There is little doubt that Israeli architecture, an accurate reflection of Israeli society as a whole, has been going through a major ethical crisis over the last generation. Hope is that the following will help readers to understand what the architectural profession should be about.
The main points:
The architect must endeavor to optimally integrate functionality and aesthetics, never one at the expense of the other. But although aesthetics is a most important part of the architect’s ethics, moral values must always come first. “The right thing poorly done is always greater than the wrong thing well done” ( Louis I. Kahn ).
They must perform their activity within the democratic framework, never acting outside it, democracy being the rule of fairness, respecting the value of human dignity. Architects must understand the various implications of their work, most especially how they affect inter-personal and social human relations. Balancing the natural and the technological, learning from and preserving tradition, they must be responsive and serving – never arrogant, addressing situational diversity – the existing built and natural environmental context appropriately, respectful of the scale of man.
important They should make their voices heard on public issues such as building and planning projects they believe are destructive to the community and aid those unable to pay for their services, giving credit where credit is due.
Architects must reject:
art for art’s sake, exaggerated aesthetic concerns, abstract geometries unrelated to man, dogmas, absolutes, untested theories, technologies which are not subservient to true human purpose, naïve enthusiasm for new technologies, obsessions for newness, the fashionable, the luxurious and the global along with self-contained and anti-social closed enclaves.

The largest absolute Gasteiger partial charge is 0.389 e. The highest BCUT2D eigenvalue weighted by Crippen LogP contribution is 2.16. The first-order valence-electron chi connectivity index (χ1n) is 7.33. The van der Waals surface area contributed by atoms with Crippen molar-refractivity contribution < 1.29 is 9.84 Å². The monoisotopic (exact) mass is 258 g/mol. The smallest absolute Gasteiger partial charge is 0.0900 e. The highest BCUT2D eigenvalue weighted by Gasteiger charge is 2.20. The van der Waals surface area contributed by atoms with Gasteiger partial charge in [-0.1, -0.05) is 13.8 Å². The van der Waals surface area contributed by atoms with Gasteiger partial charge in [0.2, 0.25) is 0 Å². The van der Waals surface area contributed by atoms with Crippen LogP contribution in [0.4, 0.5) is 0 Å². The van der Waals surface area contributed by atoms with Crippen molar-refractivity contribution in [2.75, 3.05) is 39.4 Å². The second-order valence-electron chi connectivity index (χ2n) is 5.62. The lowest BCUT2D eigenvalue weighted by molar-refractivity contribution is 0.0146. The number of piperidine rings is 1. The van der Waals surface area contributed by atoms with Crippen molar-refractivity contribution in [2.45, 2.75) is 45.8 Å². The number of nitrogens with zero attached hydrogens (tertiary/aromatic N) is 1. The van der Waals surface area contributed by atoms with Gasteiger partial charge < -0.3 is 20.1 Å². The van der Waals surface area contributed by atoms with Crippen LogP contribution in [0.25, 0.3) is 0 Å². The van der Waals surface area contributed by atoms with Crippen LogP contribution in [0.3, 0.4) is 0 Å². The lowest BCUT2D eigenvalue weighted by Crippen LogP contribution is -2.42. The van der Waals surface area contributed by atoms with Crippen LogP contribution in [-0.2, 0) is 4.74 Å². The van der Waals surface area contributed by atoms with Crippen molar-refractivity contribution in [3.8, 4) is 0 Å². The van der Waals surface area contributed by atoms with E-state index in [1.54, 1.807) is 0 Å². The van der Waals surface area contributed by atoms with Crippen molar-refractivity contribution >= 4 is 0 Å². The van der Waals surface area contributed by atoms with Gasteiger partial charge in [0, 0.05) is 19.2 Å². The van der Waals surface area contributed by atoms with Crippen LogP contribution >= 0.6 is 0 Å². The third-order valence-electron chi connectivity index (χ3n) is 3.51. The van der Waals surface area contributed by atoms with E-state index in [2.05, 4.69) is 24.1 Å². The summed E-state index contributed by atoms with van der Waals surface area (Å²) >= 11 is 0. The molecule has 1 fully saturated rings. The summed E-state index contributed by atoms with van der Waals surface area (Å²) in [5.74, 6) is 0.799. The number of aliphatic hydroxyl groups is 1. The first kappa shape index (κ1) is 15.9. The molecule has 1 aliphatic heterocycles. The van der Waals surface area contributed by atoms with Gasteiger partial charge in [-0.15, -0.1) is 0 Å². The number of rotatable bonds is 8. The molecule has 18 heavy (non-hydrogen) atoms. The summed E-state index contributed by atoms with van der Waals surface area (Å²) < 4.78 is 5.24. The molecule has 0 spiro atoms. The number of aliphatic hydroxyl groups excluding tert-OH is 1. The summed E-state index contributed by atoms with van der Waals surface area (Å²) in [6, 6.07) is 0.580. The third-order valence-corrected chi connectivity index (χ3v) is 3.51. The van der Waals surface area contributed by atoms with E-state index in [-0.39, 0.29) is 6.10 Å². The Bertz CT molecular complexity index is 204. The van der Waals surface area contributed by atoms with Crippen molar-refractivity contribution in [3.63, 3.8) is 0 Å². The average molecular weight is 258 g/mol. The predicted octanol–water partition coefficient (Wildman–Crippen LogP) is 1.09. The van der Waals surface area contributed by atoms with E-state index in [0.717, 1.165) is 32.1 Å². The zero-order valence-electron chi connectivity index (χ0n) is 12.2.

Computer assisted design has revolutionized and created havoc in the field of architecture. Make it your slave, never your master. Over-repetition in housing design is a crime.
As is true for all professions, architects must keep themselves well-informed and up-to-date, constantly striving to improve their analytical and practical skills.
More than just a profession – a calling
Judaism & Aesthetics in the eyes of Rabbi Abraham Yitzchak Hacohen Kook:
Rabbi Kook regarded aesthetic creativity to be of great importance – the aesthetic realm as a manifestation of the Divine power, believing that feelings of beauty develop and intensify the positive powers of the soul. The material world, which of course includes architecture, he believed, is shaped by a hidden spirituality within it.
Yet even though beauty and splendor are a significant part of the laws of reality, moral values always come first. Kook was opposed to a spirituality which is abstract and separate from the reality of life and the external deed. “Man realizes that it requires but an act of will to do good and this is his prerogative at all times”.
Truth, beauty and goodness are one.
Gerard Heumann – Architect and Town Planner – Jerusalem /